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COLUMN: Online class messaging is not worth it



In an age when technology is almost vital to human communication and it comes to classes, stick to paper and pencil, or ideally, word of mouth. 

More than 80 Ohio State students were recently accused of cheating due to the discovery of a class GroupMe. In the group, students shared answers, how to solve problems and more. 

Administrations and student conduct entities at Ohio State have said that online communication forums such as GroupMe, Slack and Google Docs are OK to use, as long as information about the class stays in the realm of sharing due dates or asking logistical questions. 

However, the smartest way to avoid a plagiarism or ethical dilemmas is to stay off of these online forums altogether. 

In 2017, this idea — to avoid the use of technology to make learning easier — sounds somewhat counterintuitive. Students are increasingly integrating technology both in and out of the classroom to make peer-to-peer collaboration more efficient and comprehensive. 

However with digital communication, accountability and blame are not concentrated, and punishment errs on the side of holding accountable anyone who could have possibly benefited from the plagiarism.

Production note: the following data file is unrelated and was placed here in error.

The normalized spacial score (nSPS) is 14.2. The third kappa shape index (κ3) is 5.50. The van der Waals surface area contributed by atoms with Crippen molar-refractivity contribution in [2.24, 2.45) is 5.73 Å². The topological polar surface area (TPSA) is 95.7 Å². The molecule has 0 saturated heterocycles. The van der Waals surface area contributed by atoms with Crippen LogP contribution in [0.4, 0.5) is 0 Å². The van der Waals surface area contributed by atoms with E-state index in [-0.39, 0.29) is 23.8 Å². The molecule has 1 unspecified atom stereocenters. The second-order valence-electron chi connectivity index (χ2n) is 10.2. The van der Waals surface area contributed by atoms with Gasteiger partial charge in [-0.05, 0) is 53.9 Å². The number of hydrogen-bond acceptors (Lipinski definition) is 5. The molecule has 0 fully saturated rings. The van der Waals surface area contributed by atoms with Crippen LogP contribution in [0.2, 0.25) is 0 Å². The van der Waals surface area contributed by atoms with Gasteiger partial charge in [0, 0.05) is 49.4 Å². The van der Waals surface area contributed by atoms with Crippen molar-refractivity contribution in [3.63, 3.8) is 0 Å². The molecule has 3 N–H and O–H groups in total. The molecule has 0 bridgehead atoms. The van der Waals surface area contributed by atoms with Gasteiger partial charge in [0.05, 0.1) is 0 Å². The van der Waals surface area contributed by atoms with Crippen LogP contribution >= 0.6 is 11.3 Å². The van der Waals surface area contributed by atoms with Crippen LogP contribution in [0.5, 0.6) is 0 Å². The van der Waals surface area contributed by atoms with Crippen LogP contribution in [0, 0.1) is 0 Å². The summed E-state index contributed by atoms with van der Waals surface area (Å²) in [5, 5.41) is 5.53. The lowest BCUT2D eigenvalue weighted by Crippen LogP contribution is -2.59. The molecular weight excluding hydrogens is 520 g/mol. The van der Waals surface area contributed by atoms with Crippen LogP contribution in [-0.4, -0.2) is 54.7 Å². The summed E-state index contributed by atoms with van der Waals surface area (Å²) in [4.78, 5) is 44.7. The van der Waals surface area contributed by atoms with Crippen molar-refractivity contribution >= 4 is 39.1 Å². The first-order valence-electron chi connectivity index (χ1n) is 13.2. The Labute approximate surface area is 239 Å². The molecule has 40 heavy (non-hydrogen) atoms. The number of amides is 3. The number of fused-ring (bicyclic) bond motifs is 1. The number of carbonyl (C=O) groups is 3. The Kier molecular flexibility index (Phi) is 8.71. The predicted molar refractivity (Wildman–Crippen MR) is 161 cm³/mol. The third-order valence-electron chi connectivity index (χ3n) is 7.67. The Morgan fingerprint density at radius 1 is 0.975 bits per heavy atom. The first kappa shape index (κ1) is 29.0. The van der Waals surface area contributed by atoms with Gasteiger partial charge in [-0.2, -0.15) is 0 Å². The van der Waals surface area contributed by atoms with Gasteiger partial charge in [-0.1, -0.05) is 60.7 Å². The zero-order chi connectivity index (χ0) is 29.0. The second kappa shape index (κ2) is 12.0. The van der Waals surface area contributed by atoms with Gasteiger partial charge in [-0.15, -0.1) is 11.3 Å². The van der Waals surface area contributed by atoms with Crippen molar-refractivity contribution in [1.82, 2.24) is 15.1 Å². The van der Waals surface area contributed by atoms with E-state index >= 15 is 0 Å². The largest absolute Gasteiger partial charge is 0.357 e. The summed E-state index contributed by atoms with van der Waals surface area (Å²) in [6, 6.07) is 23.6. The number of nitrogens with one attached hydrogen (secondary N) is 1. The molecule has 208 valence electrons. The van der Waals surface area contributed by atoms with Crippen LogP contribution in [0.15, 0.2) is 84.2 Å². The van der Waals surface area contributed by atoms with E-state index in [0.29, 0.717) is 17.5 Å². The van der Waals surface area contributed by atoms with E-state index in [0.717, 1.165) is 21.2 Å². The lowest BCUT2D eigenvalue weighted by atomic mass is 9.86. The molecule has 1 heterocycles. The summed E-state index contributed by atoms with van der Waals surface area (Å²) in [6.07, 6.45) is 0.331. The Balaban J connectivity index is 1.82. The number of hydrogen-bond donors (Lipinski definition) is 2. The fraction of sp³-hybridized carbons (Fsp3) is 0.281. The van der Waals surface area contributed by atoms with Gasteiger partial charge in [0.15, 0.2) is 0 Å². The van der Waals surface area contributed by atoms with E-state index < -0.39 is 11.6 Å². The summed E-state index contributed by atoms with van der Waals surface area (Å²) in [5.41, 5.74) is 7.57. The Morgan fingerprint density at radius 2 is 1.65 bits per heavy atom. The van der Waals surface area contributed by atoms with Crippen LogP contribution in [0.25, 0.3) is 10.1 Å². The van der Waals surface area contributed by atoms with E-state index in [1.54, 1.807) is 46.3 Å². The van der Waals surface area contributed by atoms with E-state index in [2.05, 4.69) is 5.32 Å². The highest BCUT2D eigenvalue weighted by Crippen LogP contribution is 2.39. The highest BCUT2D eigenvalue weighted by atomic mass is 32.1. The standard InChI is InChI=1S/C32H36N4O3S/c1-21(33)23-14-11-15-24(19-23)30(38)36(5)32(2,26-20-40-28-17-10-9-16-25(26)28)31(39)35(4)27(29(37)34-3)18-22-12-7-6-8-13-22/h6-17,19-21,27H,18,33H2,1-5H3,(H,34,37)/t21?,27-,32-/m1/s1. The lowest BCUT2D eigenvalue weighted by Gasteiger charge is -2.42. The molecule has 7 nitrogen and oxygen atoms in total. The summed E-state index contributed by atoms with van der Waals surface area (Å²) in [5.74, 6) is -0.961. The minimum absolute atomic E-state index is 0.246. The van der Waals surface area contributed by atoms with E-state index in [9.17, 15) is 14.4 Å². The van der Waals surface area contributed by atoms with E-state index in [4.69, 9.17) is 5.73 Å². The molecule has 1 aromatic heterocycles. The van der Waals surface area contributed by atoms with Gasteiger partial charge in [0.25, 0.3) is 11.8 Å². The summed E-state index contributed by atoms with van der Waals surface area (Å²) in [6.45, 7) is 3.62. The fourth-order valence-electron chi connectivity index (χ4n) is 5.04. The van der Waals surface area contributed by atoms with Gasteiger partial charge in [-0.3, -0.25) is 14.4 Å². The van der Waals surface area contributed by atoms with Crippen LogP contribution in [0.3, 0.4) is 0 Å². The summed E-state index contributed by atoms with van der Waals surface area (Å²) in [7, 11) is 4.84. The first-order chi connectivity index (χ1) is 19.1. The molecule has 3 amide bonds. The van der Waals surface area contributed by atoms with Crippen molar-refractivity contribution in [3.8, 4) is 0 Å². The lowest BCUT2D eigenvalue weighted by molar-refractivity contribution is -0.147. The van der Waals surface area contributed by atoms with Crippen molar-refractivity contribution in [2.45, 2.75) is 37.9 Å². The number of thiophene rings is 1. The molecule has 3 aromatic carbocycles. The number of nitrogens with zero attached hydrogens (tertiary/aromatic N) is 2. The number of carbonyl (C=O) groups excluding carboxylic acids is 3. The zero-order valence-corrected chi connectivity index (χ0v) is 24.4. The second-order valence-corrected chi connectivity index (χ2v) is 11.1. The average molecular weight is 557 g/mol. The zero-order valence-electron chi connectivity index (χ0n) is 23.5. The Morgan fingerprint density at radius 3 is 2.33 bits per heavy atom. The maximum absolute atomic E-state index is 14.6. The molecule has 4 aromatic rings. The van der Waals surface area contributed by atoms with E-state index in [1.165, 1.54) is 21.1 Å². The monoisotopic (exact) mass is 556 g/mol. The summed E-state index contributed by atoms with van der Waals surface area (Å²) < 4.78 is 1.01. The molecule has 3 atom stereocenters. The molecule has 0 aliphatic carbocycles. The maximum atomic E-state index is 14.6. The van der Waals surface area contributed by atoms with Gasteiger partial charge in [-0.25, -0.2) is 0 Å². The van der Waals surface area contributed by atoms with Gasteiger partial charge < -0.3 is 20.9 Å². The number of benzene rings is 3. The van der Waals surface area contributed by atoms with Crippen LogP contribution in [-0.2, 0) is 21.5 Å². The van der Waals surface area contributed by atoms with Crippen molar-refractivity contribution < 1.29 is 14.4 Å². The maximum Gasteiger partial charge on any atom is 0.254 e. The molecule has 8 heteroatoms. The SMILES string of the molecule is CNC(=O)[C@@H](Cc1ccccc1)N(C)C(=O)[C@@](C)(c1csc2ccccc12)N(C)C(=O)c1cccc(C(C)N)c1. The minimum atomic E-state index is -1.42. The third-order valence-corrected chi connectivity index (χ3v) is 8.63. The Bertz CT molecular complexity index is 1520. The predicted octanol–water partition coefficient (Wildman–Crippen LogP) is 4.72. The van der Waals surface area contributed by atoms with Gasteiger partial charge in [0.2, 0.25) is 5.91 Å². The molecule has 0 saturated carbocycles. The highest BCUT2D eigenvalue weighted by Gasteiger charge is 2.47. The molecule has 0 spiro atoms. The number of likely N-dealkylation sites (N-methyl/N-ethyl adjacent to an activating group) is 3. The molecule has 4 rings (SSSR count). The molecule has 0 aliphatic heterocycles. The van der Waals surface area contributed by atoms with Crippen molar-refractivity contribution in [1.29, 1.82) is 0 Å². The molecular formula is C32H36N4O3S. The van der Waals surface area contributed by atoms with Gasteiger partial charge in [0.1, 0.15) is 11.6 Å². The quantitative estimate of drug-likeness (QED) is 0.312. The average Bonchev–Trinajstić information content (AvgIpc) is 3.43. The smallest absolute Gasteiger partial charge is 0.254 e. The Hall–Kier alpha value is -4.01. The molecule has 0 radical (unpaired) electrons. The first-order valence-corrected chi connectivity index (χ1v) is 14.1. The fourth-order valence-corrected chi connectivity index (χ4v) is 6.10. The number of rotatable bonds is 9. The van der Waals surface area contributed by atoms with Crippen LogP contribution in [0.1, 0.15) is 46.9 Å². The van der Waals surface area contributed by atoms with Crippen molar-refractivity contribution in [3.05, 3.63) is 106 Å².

Consider a student sharing the answer to a complex problem via paper or word of mouth. 

Pinning accountability on the sharer is easy and pinning accountability on the recipients is clear. If a student has the paper or was in the room when the answer was shared, the recipient clearly benefited from the shared answer.

However, in a GroupMe with over 80 people, if an answer is shared, it is hard to tell exactly who benefited from the shared work or file. 

In a GroupMe with that many people, some students may not be looking for the answer to that problem, choose not to view it or have the chat on mute and not even see the shared work. 

This makes the likelihood of getting caught for plagiarism much higher for students in these online groups. 

And for those who may argue that these groups function just to share logistical information or to joke about the professor, all it takes is one student out of, in this instance, 80, to not honor that contract and send unethical information that will get the entire group in trouble.

So when seeking to communicate in classes, no matter how small or large, feel free to communicate with other students. However, keep your GroupMe controlled — five people or less is probably ideal. 

Set strict expectations for that communication, and if you feel that behavior in the group is unethical, leave the group. Getting in trouble for other people's plagiarism is not worth being in the large group group chat. 

Save yourself the risk and go old school if you need help with a problem or have a question. And last but certainly not least, the best way to avoid any of this is not to plagiarize. 


ccarigan@indiana.edu
@carmesanchicken

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